The month after he turned 18, Kummer officially entered the Navy as a Seaman Second Class. It was 1943 and many pilots were in training; the program was lengthened and toughened. But Kummer persisted and was commissioned a 2nd Lieutenant in the Marine Corps in January 1946 – only to be sent home several months later after budget cuts were passed by Congress.
Still undeterred, Kummer joined an Idaho National Guard Army tank battalion that had a unit in Moscow, becoming a USAAF pilot and, a short time later, received an order from the brand-new USAF that designated him as a “Liaison” pilot. In 1950, he was activated for Korea, once again with a new designation of Army Aviator with a new Army wings badge. That’s right – Kummer served in four branches as a pilot!
During the Korean War, he was an artilleryman and helicopter pilot. Kummer’s unit would contact the USAF bases nearby when they had an injured soldier or airman. “Our small, light helicopters paved the way to the famous ones used in Vietnam,” Kummer says. “Ours were so underpowered that strapping an injured person on the helicopter stretcher was a tense trip for machine and pilot – but we were successful!” He remembers the “photo” missions as being the most tense, as they had to fly the small aircraft at maximum speed – around 110 mph – right by the enemy position behind hills.
Kummer came away with a great admiration for the Korean people. “What a terrible cancer destroyed their county,” he says, “but look at them now!” He remembers going out of his way to meet them, and they just bowed their heads and worked. Seeing the plight of the orphans in the country, he sent word back to his hometown of Fairbault, Minnesota, for clothing donations. “They reciprocated very well,” he remembers. “I took the boxes in my H-13 helicopter to the orphanage. The kids were awed!”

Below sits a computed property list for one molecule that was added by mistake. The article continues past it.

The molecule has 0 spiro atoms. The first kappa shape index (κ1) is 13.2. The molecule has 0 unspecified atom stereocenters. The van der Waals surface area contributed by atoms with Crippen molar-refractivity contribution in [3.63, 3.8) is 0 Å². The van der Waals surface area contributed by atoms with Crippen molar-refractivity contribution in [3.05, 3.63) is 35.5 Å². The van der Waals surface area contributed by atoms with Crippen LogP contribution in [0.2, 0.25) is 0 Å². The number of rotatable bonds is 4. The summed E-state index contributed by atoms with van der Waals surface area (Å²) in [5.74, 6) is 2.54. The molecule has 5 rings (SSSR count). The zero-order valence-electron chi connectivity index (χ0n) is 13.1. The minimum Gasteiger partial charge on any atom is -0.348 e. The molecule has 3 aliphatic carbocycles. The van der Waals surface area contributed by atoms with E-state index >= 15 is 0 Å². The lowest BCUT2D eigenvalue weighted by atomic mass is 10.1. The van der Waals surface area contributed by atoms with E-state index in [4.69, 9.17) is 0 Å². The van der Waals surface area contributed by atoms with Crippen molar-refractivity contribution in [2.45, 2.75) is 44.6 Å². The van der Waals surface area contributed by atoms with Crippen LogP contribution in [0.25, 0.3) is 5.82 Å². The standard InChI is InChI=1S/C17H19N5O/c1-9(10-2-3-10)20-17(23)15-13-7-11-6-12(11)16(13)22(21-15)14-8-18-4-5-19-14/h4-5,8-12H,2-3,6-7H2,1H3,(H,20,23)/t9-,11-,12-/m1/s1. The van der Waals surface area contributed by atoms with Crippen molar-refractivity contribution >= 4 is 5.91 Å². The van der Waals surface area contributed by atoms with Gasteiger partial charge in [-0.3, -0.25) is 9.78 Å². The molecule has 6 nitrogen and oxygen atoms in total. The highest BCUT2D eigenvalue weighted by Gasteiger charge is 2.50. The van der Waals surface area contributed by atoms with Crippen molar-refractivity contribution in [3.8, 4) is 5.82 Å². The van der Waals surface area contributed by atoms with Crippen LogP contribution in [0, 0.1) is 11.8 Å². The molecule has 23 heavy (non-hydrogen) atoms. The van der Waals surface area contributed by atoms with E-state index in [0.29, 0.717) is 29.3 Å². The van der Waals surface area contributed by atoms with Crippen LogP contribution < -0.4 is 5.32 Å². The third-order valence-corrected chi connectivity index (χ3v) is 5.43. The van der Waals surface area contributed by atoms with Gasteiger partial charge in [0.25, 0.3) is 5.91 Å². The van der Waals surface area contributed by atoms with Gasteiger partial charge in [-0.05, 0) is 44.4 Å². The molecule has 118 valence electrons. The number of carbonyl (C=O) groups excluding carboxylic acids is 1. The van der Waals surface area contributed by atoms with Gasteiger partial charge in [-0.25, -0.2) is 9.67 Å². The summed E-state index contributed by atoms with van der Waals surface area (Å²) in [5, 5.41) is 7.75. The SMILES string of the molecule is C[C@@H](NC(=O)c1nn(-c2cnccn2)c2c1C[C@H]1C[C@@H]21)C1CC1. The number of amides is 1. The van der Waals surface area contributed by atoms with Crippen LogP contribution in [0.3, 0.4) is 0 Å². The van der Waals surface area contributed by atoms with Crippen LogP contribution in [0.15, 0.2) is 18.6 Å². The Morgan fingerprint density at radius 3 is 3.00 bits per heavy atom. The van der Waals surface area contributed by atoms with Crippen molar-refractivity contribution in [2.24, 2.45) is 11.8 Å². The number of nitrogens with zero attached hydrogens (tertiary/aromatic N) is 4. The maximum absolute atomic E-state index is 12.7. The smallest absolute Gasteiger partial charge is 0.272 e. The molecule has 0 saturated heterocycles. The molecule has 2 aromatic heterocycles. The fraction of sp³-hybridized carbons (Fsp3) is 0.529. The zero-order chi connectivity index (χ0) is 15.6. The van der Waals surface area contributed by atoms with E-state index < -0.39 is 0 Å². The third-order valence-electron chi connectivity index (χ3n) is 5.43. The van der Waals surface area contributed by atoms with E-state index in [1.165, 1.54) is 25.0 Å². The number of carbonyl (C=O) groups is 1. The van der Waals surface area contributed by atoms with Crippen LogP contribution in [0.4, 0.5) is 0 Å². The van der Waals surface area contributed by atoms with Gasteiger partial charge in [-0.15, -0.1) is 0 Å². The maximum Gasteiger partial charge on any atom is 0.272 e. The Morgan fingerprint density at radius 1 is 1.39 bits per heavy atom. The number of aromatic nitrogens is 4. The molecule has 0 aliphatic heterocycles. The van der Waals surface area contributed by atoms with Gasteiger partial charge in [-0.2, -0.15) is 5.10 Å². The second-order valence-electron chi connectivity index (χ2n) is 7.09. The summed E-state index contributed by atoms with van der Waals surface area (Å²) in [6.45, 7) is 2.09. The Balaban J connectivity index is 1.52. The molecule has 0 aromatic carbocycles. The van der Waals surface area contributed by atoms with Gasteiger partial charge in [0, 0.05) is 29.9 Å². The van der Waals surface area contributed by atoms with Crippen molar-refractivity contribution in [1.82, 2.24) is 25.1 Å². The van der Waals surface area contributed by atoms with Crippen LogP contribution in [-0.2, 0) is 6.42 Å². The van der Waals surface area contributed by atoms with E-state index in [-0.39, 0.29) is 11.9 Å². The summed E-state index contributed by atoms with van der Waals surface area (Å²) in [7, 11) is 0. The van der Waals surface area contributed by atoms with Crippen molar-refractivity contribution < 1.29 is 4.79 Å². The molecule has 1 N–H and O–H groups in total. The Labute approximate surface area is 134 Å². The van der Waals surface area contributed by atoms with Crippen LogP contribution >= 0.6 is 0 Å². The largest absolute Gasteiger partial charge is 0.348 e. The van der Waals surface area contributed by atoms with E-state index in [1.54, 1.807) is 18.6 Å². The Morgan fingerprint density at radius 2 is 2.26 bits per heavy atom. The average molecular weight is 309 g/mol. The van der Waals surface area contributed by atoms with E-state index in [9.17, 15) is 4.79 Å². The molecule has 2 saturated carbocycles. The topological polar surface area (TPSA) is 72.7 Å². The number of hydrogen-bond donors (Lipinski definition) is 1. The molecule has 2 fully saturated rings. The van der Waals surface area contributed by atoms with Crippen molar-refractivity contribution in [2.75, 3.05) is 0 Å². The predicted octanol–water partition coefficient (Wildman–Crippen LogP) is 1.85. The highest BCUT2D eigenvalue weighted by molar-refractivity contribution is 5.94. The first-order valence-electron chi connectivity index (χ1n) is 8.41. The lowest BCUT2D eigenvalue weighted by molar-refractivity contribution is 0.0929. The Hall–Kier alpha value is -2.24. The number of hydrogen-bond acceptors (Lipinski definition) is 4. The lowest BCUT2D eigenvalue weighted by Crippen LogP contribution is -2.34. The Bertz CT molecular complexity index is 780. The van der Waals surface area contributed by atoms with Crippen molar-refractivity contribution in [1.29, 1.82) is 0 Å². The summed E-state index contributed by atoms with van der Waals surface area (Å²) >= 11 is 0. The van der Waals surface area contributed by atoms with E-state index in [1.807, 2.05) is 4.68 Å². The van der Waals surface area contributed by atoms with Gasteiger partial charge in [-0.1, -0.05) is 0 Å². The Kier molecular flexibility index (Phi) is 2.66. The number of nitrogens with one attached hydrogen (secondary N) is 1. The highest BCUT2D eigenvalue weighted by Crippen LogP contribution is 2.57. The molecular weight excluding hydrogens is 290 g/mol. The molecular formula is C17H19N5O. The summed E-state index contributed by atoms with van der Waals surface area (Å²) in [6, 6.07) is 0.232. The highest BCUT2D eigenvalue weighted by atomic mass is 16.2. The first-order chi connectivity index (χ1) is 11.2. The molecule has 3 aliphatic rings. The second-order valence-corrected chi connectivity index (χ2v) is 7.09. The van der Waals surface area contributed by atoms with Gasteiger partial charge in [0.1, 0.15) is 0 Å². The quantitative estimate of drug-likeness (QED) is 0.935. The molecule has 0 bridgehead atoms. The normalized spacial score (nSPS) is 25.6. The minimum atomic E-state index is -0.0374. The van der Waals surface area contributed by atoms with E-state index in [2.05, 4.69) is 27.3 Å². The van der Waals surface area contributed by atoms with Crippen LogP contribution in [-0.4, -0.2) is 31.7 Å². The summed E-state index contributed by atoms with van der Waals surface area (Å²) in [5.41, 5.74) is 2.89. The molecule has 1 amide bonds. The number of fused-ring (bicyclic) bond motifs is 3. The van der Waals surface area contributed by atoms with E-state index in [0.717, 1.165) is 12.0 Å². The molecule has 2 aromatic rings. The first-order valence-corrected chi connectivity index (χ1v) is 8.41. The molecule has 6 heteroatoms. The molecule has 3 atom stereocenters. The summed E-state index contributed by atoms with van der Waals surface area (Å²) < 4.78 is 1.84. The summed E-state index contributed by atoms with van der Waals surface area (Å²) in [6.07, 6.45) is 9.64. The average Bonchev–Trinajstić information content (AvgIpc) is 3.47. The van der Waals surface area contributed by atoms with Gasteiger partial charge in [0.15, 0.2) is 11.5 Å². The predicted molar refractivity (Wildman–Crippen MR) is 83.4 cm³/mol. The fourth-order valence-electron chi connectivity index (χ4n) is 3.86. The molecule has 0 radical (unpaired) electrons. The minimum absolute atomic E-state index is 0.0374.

In total, Kummer had over 22 years of active and National Guard duty, and was awarded a number of World War II and Korean (ROK) War victory and service medals and ribbons, as well as four Air Medals. He recorded an astounding 123 enemy territory flights. One of his most memorable passengers was General James Van Fleet, Commander of all troops in South Korea.
Kummer credits famed aviator Charles Lindbergh for instilling in him a passion for flying. “Lindberg was a fellow Minnesotan and made his epic flight in 1927, just a couple of years after I was born,” he says. “The local media featured many articles about flying as I was growing up, and our basement was full of model planes. I knew I would become a military pilot.”
Eventually settling here in Arizona, Kummer was employed right up to age 85. He and his wife Janet have lived in Phoenix for over 40 years; his daughter and grandchildren also live here. He has volunteered with Luke Air Force Base’s Retiree Activity Office, which he says has been “interesting and productive,” and is humbled by the honor of being selected as a Grand Marshal.
We hope you will join us at the 20th Annual Phoenix Veterans Day Parade on November 11, 2016, to see Celebrity Grand Marshal Pete Hegseth and all eight Veteran Grand Marshals. This year’s parade theme is “Welcome Home Vietnam Heroes.” The parade typically boasts more than 100 entries, and this year will have a special float with nearly 20 Vietnam Veterans riding on it. The parade will also feature patriotic floats, high school marching bands, JROTC marching units, color guards, Veterans Service Organizations, animals, novelty units and much, much more.
For more information on the parade and the parade route, click HERE.